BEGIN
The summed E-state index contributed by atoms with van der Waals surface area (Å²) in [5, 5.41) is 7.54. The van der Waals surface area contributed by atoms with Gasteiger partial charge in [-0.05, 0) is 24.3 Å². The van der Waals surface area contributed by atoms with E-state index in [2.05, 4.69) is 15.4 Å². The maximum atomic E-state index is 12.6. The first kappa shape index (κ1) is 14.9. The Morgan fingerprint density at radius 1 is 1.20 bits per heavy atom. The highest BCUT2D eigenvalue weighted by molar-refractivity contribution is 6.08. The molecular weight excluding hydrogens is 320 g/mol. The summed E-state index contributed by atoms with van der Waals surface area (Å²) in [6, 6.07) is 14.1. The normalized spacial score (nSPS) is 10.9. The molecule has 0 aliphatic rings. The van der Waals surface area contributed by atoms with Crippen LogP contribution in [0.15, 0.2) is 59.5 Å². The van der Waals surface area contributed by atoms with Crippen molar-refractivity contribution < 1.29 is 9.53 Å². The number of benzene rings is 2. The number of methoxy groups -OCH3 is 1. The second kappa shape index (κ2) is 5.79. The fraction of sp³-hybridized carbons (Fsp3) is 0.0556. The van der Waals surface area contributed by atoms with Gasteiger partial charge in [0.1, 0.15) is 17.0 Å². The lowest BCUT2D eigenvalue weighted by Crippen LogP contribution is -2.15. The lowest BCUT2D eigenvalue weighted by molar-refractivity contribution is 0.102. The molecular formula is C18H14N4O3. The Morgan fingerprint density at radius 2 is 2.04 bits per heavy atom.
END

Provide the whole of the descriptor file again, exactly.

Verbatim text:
The summed E-state index contributed by atoms with van der Waals surface area (Å²) in [5, 5.41) is 7.54. The van der Waals surface area contributed by atoms with Gasteiger partial charge in [-0.05, 0) is 24.3 Å². The van der Waals surface area contributed by atoms with E-state index in [2.05, 4.69) is 15.4 Å². The maximum atomic E-state index is 12.6. The first kappa shape index (κ1) is 14.9. The Morgan fingerprint density at radius 1 is 1.20 bits per heavy atom. The highest BCUT2D eigenvalue weighted by molar-refractivity contribution is 6.08. The molecular weight excluding hydrogens is 320 g/mol. The summed E-state index contributed by atoms with van der Waals surface area (Å²) in [6, 6.07) is 14.1. The normalized spacial score (nSPS) is 10.9. The molecule has 0 aliphatic rings. The van der Waals surface area contributed by atoms with Crippen LogP contribution in [0.15, 0.2) is 59.5 Å². The van der Waals surface area contributed by atoms with Crippen molar-refractivity contribution < 1.29 is 9.53 Å². The number of benzene rings is 2. The number of methoxy groups -OCH3 is 1. The second kappa shape index (κ2) is 5.79. The fraction of sp³-hybridized carbons (Fsp3) is 0.0556. The van der Waals surface area contributed by atoms with Gasteiger partial charge in [0.1, 0.15) is 17.0 Å². The lowest BCUT2D eigenvalue weighted by Crippen LogP contribution is -2.15. The lowest BCUT2D eigenvalue weighted by molar-refractivity contribution is 0.102. The molecular formula is C18H14N4O3. The Morgan fingerprint density at radius 2 is 2.04 bits per heavy atom.